Quick Summary of Second and Third Sessions of “Visualisation and Presentation in Statistics”

Kevin McConway ( http://statistics.open.ac.uk/People/k.j.mcconway @kjm2 ): showing off some gratuitous use of numbers to illustrate Guardian stories #ouvpstats
Where do surveys reported in the press come from? ONS, market research companies. PR companies…… #ouvpstats
Get paid to do a (PR?) survey onepoll.com and youngpoll.com #ouvpstats
Not PR commissioned polls, err, maybe, err, hmmm…. http://72point.com/ #ouvpstats
Why are there numbers in the news? PR, Entertainment, eyecandy. Special status of “number facts” #ouvpn
Mary Poovey “A History of the Modern Fact” http://www.press.uchicago.edu/ucp/books/book/chicago/H/bo3614698.html #ouvpn
Need to distinguish between facts, analysis and narrative… #ouvpstats
What’s wrong with PR stats? ’tis the road to cynicism, or looking good rather than communicating well #ouvpstats
So what can we do about it? Statisticians need to engage with the public and work with journalists #ouvpstats
Statisticians’ view of journalists: innumerate, distort and oversimplify, don’t understand quantitative reasoniong, won’t listen #ouvpstats
Journalists’ view of statisticians: illiterate pedantic, boring, focus on ifs and buts, won’t listen #ouvpstats
Journalists work to tight timescales, have a view of “newsworrthiness”, are good storytellers #ouvpstats

Martin Bland ( https://hsciweb.york.ac.uk/research/public/Staff.aspx?ID=129 )
From papers during one issue from 1972 and 2010 Lancet and BMJ, mean population size has gone up 2-3 orders of magniture (tens to thousands+
Description of stats: very cursory, 2010: far more comprehensive statistical method reported. Shift from significance testing to estimation
Move towards evidence-based medicine starting around 1990s (bound to includes statistics)
“Why do we need some large, simple randomized trials?” Yusuf et al. 1984
Move to confidence intervals not p-values Gardner & Altman http://www.bmj.com/content/292/6522/746.abstract
Journals started to introduce systematic requires and statistical referees
Consort guidelines for stats in randomised medical trials http://www.consort-statement.org/
Statisticians should point out where wrong conclusions have been drawn as a results of stats mistakes…

Rosemary Bailey http://www.maths.qmul.ac.uk/~rab/
Problems with box and whisker plots (referred to as box and aerial/antenna plot?), which are now popular in medicine, biology, engineering (not least becuase folk don’t know what the whisker means). Antenna doesn’t take into account variability across conditions. [My naive understanding of these diagrams is that they are trying to say something different? But my knowledge is so hazy I can’t argue for what I do think they describe!]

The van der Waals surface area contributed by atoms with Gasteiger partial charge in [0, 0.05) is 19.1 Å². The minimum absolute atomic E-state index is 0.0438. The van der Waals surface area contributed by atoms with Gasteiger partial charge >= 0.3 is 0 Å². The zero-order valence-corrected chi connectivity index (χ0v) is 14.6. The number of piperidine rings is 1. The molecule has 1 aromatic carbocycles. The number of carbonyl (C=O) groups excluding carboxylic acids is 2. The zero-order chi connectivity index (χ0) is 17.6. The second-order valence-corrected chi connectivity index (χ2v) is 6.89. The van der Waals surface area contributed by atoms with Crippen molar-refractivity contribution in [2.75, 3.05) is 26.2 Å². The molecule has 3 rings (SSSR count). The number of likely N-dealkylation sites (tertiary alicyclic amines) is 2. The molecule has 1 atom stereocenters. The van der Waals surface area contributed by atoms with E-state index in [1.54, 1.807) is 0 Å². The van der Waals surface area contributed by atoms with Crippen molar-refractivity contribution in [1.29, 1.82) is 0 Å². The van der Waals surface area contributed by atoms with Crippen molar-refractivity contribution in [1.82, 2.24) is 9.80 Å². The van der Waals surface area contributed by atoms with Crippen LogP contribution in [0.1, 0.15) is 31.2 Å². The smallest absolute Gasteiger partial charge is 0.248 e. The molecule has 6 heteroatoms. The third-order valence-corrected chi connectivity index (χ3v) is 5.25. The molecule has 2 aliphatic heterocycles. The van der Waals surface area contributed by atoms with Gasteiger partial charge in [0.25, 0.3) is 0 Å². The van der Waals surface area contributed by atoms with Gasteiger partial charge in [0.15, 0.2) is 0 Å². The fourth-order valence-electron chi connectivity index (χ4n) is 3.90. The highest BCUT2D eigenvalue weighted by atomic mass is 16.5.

Hasse diagrams – cords, dyes and constants(?) [I’m a bit lost at this point…]

Michel van de Velden http://www.erim.eur.nl/ERIM/People/Person_Details?p_aff_id=799
Perceptual maps – mutltivariate methods for plotting high-dimensional data
Exploit natural spatial recognition/visual abilities
Examples: Tufte 1983 cleveland and McGill 1987, Wainer 2005
Caption should convey enough info to allow reader in possession of data (and appropriate tools) to recreate the perceptual map
Shape paramter (aspect ratio) – ratio of x scale to y scale. If it can be 1, it should be… (changes aspect ratio of photo of Kate Middleton to make the point about distortion if not 1 when it could/should be…)
If perception of map relies in part on angle of point/line, need to know where the origin is.
Excel charts – hard to explicity set an exact aspect ratio (same with many tools?)
Perceptual maps may require guidance as to how to read a map – e.g. icons http://papers.ssrn.com/sol3/papers.cfm?abstract_id=1572196


Jill Leyland, Vice President, Royal Statistical Society
Lots of folk think UK official statistics are not free of politcal interference, nor do they necessarily trust(?) them, scores very poorly compared to rest of Europe.
National Stats have high integrity and free of political interference. Perception of political interference is one reason why low degree of trust. UKSA (UK Statistics Authority) scrutinises official statistics: “promoting and safeguarding the porduction and publication of statistics that serve the public good”
No politicial interference, but: many key stats produced in depts, UKSA role not fully understood (scrutineer as well as publisher); pre-release access – Ministers can see statistics 24 hrs before they are released (up to 5 days in Scotland and Wales), and suspicion that Ministers may use this time for mischief…
Role of media – UK media are interested in statistics, but “stats are wrong” stories get more covereage than “stats are right”, and journalists often don’t understand statistical issues (as well as tight deadline, no specialist knowledge). BUT official statisticians could do better; ONS website a joke… (though new one due to launch at end of August). Far too little interaction with stats users outside government.
What can be done? Continuing efforts to improve presentation; need to differerntiate between independent national statistics and those produced by departments. Better education for journalists [and statisticians eg ito communications?]; reduction/elimination of pre-release access.

Author: Tony Hirst

I'm a Senior Lecturer at The Open University, with an interest in #opendata policy and practice, as well as general web tinkering...

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